An assistant professor has offered an insight into why Black Americans bear the brunt of the coronavirus pandemic in the U.S.
Tina Sacks, of the School of Social Welfare at University of California Berkley gave the insight in an article on Friday.
The U.S.leads the world in coronavirus cases and deaths.
Confirmed cases have surpassed 533,000. Deaths are over 20,000.
Sacks has now shed some light on why most of the victims are African-Americans.
She blamed underlying structural inequality, especially in urban areas.
She argued that black people have experienced decades of residential racial segregation.
This means that black neighbourhoods have fewer institutional anchors.
These are grocery stores, good schools and safe places to walk outside and exercise.
“Black people are disproportionately exposed to indoor and outdoor environmental toxins in their homes and neighbourhoods.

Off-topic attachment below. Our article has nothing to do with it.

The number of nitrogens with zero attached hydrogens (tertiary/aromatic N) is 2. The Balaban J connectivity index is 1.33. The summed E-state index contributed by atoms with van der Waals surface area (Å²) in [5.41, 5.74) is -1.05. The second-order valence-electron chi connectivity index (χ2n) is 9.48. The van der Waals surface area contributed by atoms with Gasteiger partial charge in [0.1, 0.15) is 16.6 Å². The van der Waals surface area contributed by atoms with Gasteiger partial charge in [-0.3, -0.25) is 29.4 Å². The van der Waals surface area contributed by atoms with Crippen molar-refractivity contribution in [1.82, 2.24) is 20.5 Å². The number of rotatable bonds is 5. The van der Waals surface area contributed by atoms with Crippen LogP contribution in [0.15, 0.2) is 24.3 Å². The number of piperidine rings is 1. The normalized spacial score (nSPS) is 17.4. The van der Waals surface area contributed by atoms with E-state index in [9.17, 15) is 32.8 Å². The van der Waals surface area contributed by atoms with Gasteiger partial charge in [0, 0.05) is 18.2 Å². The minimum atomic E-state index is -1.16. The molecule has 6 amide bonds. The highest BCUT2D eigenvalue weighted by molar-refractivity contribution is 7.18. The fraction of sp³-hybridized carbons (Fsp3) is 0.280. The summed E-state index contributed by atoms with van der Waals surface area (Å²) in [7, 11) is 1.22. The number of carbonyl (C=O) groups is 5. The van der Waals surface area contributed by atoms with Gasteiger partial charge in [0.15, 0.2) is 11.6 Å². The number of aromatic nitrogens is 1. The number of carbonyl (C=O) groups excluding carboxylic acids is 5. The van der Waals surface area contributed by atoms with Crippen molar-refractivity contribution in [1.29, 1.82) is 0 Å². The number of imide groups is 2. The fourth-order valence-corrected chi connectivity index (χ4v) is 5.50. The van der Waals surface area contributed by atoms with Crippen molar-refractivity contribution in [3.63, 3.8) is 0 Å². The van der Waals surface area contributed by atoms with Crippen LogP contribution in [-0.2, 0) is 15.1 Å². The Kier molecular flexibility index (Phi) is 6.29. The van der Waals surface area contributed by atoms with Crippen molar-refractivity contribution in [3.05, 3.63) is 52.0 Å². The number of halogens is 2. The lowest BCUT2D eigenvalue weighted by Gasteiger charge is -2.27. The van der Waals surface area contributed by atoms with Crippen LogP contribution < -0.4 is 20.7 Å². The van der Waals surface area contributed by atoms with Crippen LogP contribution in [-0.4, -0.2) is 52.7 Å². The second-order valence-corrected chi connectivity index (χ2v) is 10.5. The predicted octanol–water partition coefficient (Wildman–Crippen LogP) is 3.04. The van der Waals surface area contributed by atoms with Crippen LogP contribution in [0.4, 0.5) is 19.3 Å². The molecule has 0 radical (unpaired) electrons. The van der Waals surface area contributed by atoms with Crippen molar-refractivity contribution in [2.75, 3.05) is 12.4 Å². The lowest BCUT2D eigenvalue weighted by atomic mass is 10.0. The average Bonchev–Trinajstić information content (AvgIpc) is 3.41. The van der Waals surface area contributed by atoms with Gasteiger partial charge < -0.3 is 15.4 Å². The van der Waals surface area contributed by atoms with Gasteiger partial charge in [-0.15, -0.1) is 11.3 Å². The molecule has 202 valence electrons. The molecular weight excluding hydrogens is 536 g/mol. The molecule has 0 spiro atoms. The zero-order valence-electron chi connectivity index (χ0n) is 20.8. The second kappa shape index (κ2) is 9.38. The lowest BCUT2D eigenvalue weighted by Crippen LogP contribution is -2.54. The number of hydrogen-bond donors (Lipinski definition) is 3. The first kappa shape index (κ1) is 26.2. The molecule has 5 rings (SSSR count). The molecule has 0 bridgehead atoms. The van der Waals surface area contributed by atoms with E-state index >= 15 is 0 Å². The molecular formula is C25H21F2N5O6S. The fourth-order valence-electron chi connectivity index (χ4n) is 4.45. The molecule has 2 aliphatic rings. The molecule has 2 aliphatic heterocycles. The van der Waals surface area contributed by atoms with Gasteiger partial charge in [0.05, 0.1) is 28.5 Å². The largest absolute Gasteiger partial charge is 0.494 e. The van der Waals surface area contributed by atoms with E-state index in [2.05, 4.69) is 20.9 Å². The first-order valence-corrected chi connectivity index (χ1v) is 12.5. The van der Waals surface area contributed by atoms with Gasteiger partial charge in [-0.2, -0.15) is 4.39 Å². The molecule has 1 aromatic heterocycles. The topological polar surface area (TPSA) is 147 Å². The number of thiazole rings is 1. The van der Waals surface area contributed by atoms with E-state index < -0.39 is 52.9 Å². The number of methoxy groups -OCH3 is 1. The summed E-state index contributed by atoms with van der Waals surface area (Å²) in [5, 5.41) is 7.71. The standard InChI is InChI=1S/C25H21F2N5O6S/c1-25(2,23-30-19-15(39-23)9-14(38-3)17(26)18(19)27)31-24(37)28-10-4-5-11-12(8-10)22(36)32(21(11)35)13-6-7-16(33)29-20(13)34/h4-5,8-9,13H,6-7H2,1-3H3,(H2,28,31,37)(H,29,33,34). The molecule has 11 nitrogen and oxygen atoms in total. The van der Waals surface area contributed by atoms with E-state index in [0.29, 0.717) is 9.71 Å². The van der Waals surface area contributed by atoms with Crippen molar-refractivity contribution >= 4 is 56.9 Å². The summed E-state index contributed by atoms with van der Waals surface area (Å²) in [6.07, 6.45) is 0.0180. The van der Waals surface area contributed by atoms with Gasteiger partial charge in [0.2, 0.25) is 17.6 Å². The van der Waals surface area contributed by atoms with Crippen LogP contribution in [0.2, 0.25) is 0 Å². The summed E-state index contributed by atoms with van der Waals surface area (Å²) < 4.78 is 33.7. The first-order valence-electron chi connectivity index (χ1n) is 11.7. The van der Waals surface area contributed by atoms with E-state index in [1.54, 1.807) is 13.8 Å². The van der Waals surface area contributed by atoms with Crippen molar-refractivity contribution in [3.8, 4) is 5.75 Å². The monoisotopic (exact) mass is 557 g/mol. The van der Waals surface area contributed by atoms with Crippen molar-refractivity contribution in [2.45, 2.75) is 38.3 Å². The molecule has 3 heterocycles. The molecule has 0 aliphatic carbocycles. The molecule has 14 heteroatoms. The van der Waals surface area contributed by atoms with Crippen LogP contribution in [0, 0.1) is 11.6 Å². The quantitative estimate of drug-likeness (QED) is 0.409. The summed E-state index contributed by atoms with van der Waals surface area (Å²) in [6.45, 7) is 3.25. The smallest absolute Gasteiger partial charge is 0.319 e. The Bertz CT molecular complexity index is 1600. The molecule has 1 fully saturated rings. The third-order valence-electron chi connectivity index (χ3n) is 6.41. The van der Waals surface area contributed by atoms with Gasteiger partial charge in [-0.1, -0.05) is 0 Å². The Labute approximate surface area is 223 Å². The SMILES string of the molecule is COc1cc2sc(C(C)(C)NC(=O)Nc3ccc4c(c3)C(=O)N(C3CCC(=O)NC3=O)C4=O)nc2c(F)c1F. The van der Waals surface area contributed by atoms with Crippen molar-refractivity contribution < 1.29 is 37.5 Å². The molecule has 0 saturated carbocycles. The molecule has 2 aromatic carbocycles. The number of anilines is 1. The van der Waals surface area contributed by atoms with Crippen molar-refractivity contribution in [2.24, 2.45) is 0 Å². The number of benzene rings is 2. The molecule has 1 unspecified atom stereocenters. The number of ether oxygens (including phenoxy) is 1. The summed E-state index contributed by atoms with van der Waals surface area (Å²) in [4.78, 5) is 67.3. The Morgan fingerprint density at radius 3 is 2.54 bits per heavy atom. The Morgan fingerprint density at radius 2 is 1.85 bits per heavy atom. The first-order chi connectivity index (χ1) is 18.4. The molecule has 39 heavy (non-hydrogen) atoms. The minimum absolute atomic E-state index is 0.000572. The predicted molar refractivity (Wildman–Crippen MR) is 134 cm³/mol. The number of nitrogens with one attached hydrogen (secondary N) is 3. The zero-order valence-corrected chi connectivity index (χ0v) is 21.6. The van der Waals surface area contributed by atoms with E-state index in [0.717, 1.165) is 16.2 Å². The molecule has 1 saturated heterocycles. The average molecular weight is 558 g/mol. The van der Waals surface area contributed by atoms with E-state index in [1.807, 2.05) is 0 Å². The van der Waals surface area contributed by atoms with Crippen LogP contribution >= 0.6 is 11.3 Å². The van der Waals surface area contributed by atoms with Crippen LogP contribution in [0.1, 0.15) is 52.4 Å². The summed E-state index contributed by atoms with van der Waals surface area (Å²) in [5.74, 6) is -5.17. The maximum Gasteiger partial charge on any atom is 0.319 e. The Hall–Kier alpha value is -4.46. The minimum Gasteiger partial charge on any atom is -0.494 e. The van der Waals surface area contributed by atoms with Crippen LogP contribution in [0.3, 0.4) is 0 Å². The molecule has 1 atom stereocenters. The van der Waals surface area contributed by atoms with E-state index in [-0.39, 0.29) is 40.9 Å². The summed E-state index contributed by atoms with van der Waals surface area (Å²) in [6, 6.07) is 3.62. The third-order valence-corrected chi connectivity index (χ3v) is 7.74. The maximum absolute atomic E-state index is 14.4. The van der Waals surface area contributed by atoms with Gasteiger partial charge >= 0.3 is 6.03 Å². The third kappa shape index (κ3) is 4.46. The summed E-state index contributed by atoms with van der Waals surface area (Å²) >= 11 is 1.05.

“They are, more likely to grow up in poverty.
“They are more likely to have chronic conditions that make them more vulnerable to COVID,” she wrote.
Black people are also more likely to be uninsured.
They also live in a society that chronically undervalues their lives and humanity.
She wrote that black people’s health complaints are less likely to be taken seriously.
“We know this from my work and that of other scholars who research bias during the health care encounter.”
“Lastly, black people are concentrated in parts of the labour market where workers cannot stay home to shelter in place.
“This presumably brings them into contact with more people and ultimately increases their risk of acquiring COVID,” Sacks said.
Addressing the structural inequality will require short and long-term interventions, she said.
“The causes are so deeply embedded in the social system and in social policy.
“The solutions also need to be rooted there. But that will take a lot of time and political will,” she concluded.